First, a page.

The video above is probably not worth your while watching, well not unless you have absolutely nothing to do and are of a mind to watch someone else doing apparently very little. It’s me finishing off a painting, in the sunshine (at last), in my little piece of heaven, accompanied by my housemates, the birds.
I was thinking last night about doing a blog on growing fruit and veg. Not on the practicalities of it, I have no desire to impose that on anyone, but the pleasures of it, the joys of working with nature to create sustenance for oneself. It’s certainly not an easy option. There’s a lot of work involved and I’d suggest if you want cost effective you go to Tescos. If I costed out my time this is incredibly expensive produce. But then again, the time spent, the realisations of ones part in the whole scheme and cycle of things is priceless. Of course we all know this in theory, but knowing with the head is really not comparable with the doing and living of. The pleasures of watching stuff grow, of ones little successes (and indeed failures), of understanding how you can use nature’s complexities to work in harmony with itself, and you, the taste of that which you’ve grown and just cut or picked or pulled out of the soil is incredible. It reminds me, yet again, that the real joys in life are the simple ones, the connections, the engagements with, the beauty of being a part of something, even if that is sometimes painful.
It’s a shame so much of life, or what is presented as life, would suggest it’s in detaching from, battling with, avoiding in all manner of forms, which is what we should be striving for. In all our man made nonsenses and attempts to achieve dominion over reality we so often lose it. Here I am, in my little piece of heaven (and sometimes hell), and I am glad of it.
Many years ago (maybe quarter of a century) a book came into my hands which seemed in many ways to sum up the essence of the way I view a number of aspects of life. It appeared at the time to be quite a cerebral tome, though it’s an allegory, but the writer put quite a lot of complexity in there, along with subtle concepts which expressed some important issues for me. I have no idea what happened to my copy. I can’t remember if I lent it to someone or if it vanished in some other way, but it’s long gone. I wrote something inside the cover, along the lines of ‘the moment you claim enlightenment is the moment you’ve lost it’. It didn’t tell me this in the book but it seemed relevant at the time.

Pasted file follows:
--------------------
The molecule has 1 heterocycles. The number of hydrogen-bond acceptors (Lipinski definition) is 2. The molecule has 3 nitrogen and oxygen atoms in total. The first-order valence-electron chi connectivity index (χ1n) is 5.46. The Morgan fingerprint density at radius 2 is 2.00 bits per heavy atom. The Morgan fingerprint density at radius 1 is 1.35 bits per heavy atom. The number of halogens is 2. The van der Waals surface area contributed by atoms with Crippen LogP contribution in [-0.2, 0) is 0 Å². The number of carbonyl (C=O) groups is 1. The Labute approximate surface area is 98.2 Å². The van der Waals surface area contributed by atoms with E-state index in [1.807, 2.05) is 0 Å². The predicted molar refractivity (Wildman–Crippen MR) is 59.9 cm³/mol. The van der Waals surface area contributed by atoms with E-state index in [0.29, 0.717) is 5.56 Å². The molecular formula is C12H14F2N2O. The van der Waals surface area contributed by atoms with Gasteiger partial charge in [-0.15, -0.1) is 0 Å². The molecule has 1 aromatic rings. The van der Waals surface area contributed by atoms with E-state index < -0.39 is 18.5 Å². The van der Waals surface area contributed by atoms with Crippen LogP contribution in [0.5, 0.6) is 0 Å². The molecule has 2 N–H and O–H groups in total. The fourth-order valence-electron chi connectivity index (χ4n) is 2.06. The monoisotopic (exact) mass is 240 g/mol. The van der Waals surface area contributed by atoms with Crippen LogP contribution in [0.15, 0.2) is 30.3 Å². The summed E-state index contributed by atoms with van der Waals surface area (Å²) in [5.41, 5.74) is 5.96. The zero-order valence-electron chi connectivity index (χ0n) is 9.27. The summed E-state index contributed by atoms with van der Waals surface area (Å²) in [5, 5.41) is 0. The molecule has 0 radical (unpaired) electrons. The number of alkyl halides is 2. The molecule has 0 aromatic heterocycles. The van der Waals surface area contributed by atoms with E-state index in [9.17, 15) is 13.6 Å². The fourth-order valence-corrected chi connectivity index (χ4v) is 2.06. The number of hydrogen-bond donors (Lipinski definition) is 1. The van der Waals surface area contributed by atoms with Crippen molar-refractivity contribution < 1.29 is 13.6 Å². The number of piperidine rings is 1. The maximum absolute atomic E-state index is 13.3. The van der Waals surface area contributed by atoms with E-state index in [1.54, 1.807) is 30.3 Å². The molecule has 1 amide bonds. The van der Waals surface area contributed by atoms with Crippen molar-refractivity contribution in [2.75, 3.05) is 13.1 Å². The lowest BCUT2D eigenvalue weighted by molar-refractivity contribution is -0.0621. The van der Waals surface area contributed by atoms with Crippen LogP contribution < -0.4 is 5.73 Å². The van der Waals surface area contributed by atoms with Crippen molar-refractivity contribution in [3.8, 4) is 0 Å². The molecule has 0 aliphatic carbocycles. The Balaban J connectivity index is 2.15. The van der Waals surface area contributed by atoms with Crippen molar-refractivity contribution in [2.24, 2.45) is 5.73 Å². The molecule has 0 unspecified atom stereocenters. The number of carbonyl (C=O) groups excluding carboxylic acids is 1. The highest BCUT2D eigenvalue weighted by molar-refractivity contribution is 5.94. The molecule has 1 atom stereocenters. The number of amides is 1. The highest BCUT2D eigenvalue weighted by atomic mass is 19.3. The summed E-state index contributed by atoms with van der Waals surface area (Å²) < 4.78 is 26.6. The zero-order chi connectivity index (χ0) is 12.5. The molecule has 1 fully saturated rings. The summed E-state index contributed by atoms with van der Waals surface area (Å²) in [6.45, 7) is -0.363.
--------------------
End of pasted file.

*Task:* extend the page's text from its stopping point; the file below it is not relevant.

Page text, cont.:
Something that was said to me the other day, a friend sharing an experience he’d had years ago, reminded me of it. Over the years I’ve thought of it, but just assumed it would be out of print. I must admit I’ve also wondered if it would have a similar, or indeed any impact on me now, and wasn’t sure I wanted to find out. Some things are of a certain time, give us what we need, and then we move on. I didn’t really want to risk a sense of disappointment, but now I’m going to find out. I looked on Amazon and there are second hand copies so I’ve ordered one.
I’m not going to mention its title here, I’d rather take a look myself first and possibly report back. But the point isn’t really the content of the book, but that certain things in life seem to find us at exactly the ‘right’ moment and reveal just what is needed, and those moments of revelation are just beautiful, moments which can sometimes change our lives forever. Of course those can come in any number of ways, and can also be brought about through something incredibly simple. Someone saying something where a lightbulb goes on over your head, a connection with another person which touches a part of ourselves we’d either forgotten about or had never seen, or even a small simple pleasure which manifests as some kind of peak moment. You know, those times that make life worthwhile (if indeed you find it so, I certainly do).